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Rasanen hopes to make 6-foot-7 presence felt with Maple Leafs

Physical style comes naturally to defenseman prospect

by Dave McCarthy / Correspondent

TORONTO -- Toronto Maple Leafs defenseman prospect Eemeli Rasanen is cordial enough off the ice. But once he gets on the ice, he says his personality tends to change.

"Yeah," Rasanen said when asked if he has a mean streak. "I really don't know [where it comes from]. I'm not mean all the time. Usually just on the ice."

Selected by the Maple Leafs in the second round (No. 59) of the 2017 NHL Draft, the right-handed shooting defenseman has the size and strength to play a physical style. He began playing hockey around age 10, late compared to most players who become top prospects, but always has been a defenseman who has embraced the physical side of the game.

At 6-foot-7, 208 pounds, Rasanen, 18, joked he's "too big to be a forward," but said feels his physicality helps give him the time and space to contribute offensively.

"I like to play a two-way game, definitely the offensive side of the game but maybe more focus on the defensive," Rasanen said.

He moved to North America last season from his native Finland, and had 39 points (six goals, 33 assists) with 41 penalty minutes in 66 games with Kingston of the Ontario Hockey League, and had five points (one goal, four assists) in 11 OHL playoff games. Rasanen said last season also showed him that the North American ice surface, which allows him to use his size and physicality to a greater advantage, is better for him.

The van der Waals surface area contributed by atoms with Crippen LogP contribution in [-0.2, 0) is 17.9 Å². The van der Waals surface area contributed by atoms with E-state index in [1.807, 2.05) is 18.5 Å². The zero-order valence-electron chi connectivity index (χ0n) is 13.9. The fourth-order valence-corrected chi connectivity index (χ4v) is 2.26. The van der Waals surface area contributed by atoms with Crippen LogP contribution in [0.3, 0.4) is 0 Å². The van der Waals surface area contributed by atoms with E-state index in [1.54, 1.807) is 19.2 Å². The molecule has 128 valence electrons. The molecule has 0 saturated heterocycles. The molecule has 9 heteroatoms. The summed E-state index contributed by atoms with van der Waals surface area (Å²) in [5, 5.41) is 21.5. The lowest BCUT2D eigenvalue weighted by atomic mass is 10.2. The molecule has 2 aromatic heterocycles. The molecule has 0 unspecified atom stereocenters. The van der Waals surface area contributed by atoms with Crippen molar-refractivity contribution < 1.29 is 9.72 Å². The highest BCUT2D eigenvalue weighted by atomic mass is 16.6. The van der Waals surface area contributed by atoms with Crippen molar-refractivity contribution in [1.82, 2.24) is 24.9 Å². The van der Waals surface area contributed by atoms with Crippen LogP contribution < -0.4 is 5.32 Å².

During the first day of Maple Leafs development camp earlier this month, Rasanen spent time working with Barb Underhill, a former world champion figure skater who is a skating consultant for Toronto. At 4-foot-11, Underhill stood about two feet shorter than Rasanen.

"It was fun and she gave me already some good tips," Rasanen said. "Every part of the game, but mostly my skating [needs improvement]."

At the NHL Scouting Combine in June, Rasanen's combination of offensive ability, impressive size and strength, and affinity for a rugged type of game made him an intriguing prospect, and he said he was interviewed by 16 NHL teams, including the Maple Leafs.

"I felt like they were more interested than other teams," he said. "I really don't even know how to say it, I felt great [to be drafted]. It's always been a dream."

Rasanen said he expects to play one or two more seasons with Kingston before being ready to jump to the professional ranks.

Growing up, Rasanen was unable to see a lot of NHL games because of the seven-hour time difference between his home in Joensuu, Finland, and the Eastern Time Zone, but he's making up for that now. He mentioned fellow Finland-born defenseman Rasmus Ristolainen of the Buffalo Sabres as a player he watches closely. At 6-4, 203 pounds, Ristolainen, also a right-shot defenseman, plays a style Rasanen hopes to emulate.

"His all-around game," Rasanen said, when asked what he finds impressive about Ristolainen. "He's good at every part of the game and he's tough to play against."

Words Rasanen's future opponents may one day say about him.

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